Home inspections in Colorado Springs differ from those in El Paso County’s rural areas. So if you’re buying or selling a house, it’s important to understand rural vs. city property inspections.
Consider what additional inspections you’ll need when purchasing a rural property. For example, many country homes are not on public water and sewer. So, ask your home inspector about water testing and sewer scopes.
Are home inspections required on a rural property in Colorado?
No state or federal requirements are set for property inspections in rural areas of El Paso County. However, an assessment is a wise investment if you are buying land. Homes in the country may have had work done without any permits. Plus, an inspection is your chance to discover what the seller may have missed on the disclosure.
The Pikes Peak Regional Building Department works with city councils and county commissioners to regulate construction policies in municipal and unincorporated areas of El Paso County. Certain building codes only apply inside city limits, but others apply to the country. So, homeowners need to find out about regulations affecting their location. For example, the Land Development Code of El Paso County has eight different zones, such as agricultural or residential rural. Knowing your zoning district is essential to understand what you can do with the property.
There are several differences when it comes to rural vs. city property inspections. Certain municipal codes apply only inside of the city limits. For instance, the City Code of Colorado Springs has ordinances that set utility rates and regulate animals kept on the property. Likewise, the housing code lists minimum standards for occupancy. So, before purchasing a city home, you need an informed home inspector to make sure the house is up to code.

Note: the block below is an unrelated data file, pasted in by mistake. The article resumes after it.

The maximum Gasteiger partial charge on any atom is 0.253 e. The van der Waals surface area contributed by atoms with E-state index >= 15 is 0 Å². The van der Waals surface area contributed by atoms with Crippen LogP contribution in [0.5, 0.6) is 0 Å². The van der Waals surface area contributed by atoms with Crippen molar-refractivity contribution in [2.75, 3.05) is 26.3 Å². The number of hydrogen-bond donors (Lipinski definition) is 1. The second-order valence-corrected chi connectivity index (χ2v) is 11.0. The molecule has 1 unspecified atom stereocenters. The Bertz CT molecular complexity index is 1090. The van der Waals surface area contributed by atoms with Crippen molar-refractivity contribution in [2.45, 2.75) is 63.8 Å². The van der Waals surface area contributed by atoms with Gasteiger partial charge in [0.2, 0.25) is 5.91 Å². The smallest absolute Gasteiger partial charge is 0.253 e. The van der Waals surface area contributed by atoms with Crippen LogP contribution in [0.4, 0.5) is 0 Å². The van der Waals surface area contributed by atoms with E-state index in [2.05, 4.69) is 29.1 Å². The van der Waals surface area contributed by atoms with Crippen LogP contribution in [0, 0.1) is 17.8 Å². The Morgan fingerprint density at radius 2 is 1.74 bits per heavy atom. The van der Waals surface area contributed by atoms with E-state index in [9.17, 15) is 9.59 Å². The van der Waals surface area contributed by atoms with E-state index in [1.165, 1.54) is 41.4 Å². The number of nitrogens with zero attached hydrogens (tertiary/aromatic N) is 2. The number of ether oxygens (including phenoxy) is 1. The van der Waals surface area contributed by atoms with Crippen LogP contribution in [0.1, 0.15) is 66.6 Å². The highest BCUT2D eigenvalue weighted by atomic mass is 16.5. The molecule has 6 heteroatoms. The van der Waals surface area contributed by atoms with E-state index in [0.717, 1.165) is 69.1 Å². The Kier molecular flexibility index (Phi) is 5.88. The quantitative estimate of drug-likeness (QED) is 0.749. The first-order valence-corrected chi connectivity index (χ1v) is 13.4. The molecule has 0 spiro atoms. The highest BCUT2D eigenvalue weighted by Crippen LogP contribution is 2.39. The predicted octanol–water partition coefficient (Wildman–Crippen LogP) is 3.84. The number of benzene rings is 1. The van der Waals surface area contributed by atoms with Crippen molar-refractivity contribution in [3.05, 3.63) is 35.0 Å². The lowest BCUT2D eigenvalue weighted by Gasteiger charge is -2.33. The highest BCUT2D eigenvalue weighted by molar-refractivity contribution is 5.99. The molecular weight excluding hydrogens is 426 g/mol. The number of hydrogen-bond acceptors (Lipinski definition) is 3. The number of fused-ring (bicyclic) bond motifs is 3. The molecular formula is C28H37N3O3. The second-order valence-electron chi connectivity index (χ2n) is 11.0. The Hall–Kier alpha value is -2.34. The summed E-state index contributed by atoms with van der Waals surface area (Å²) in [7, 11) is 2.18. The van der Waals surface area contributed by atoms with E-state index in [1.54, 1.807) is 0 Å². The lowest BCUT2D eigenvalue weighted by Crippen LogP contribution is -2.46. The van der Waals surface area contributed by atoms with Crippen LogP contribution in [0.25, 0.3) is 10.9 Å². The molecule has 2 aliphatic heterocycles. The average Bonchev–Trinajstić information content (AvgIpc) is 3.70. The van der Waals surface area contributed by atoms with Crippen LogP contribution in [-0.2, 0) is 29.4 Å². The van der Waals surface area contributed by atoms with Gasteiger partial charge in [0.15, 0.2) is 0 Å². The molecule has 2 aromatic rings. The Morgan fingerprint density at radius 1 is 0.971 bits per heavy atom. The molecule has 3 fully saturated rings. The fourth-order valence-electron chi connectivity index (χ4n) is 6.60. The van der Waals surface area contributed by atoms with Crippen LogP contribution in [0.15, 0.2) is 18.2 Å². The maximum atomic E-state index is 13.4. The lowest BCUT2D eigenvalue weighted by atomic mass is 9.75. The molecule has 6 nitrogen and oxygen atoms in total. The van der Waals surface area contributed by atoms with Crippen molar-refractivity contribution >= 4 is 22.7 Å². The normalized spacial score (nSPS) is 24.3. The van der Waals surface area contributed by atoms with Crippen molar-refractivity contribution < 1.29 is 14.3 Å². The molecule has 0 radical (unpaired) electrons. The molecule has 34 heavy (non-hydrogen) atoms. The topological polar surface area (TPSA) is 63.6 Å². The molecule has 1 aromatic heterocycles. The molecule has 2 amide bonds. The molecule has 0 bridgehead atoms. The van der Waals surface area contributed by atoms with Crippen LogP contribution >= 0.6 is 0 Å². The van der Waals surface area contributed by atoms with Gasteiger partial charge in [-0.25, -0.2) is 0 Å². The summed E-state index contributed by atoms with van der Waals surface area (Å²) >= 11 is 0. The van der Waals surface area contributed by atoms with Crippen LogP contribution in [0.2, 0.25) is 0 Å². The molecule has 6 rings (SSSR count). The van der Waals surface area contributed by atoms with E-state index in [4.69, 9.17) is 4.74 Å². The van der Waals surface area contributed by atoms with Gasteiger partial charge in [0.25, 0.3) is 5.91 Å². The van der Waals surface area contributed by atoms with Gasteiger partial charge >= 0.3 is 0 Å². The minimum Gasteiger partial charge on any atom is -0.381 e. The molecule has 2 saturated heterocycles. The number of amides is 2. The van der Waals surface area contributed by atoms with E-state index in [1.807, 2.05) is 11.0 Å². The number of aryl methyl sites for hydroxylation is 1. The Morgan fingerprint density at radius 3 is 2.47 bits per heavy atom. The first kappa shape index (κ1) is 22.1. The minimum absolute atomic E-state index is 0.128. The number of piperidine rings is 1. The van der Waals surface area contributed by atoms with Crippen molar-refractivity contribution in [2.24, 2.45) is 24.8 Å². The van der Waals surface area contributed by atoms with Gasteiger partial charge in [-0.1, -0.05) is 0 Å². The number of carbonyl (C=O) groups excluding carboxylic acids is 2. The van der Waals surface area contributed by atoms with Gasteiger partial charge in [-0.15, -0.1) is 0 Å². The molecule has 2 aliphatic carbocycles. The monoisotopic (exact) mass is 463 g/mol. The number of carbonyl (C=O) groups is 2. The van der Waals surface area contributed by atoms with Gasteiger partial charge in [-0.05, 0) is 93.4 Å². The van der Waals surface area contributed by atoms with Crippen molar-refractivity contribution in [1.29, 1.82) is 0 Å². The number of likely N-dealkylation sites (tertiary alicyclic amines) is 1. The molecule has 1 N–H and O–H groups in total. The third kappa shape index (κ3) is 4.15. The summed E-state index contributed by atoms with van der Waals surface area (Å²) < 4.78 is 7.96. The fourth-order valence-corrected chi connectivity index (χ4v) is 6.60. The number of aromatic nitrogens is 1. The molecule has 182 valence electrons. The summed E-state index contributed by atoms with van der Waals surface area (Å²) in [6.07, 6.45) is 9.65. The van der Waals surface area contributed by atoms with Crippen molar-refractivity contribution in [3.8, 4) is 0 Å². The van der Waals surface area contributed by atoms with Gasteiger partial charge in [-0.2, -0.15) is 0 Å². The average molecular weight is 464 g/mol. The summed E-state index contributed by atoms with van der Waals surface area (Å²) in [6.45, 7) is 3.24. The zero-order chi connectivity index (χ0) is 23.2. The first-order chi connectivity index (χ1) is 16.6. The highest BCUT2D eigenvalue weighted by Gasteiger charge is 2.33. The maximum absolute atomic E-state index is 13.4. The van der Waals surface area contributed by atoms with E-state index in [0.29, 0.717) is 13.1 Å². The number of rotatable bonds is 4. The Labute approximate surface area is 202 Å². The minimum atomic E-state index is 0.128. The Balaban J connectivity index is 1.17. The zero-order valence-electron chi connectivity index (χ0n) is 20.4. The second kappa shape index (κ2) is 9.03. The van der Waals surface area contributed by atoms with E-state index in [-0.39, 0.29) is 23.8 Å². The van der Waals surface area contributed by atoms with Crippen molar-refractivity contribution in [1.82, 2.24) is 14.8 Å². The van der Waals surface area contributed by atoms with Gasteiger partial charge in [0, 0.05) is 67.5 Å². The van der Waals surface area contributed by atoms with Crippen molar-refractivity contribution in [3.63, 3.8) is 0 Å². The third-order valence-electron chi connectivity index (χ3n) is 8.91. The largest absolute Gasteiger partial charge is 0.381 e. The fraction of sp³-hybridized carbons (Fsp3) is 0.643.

Before purchasing a rural property, you need to know if there is sufficient potable water for you and your animals. Some rural homes have access to municipal water, while others don’t. So, you may need a well-water test to identify minerals and bacteria. Likewise, an inspector can check if the well has adequate water pressure. Lower flow may require investing in a holding tank or finding additional water sources.
If you live in the city, however, the water quality lab at Colorado Springs Utilities monitors drinking water for safety and quality. Still, city homeowners may want to get their tap tested for any minerals or microbes that may leach in from the pipes. Water quality is essential whether you live in rural or urban areas.
Many rural homes in El Paso County use septic tanks and are not connected to the city sewer. So, buyers want to know that all parts of the wastewater system function properly before buying the property, or they could be in for a nasty surprise. Septic tanks should be pumped every two to five years. A septic inspector can tell you how full the tank is, so you can ask the sellers to pump it before closing if need be. In addition, a sewer scope can check for tree roots and other issues from the house to the tank.
On city properties, the local municipality maintains the public sewer system. Still, homeowners are responsible for the upkeep of the main line on their property. So, it’s a good idea to have a sewer scope before buying so you know the condition of the main line out of the house since pipes can become broken, cracked, and misaligned due to tree roots, shifting soil, or the freeze-thaw cycle.
Rural vs. City Property Inspections
If you are buying a house in El Paso County, find an inspector with experience with rural vs. city property inspections. Our founder, Jim, has decades of experience as a contractor and home inspector in El Paso county. Schedule a rural property inspection today—call 719-491-1520.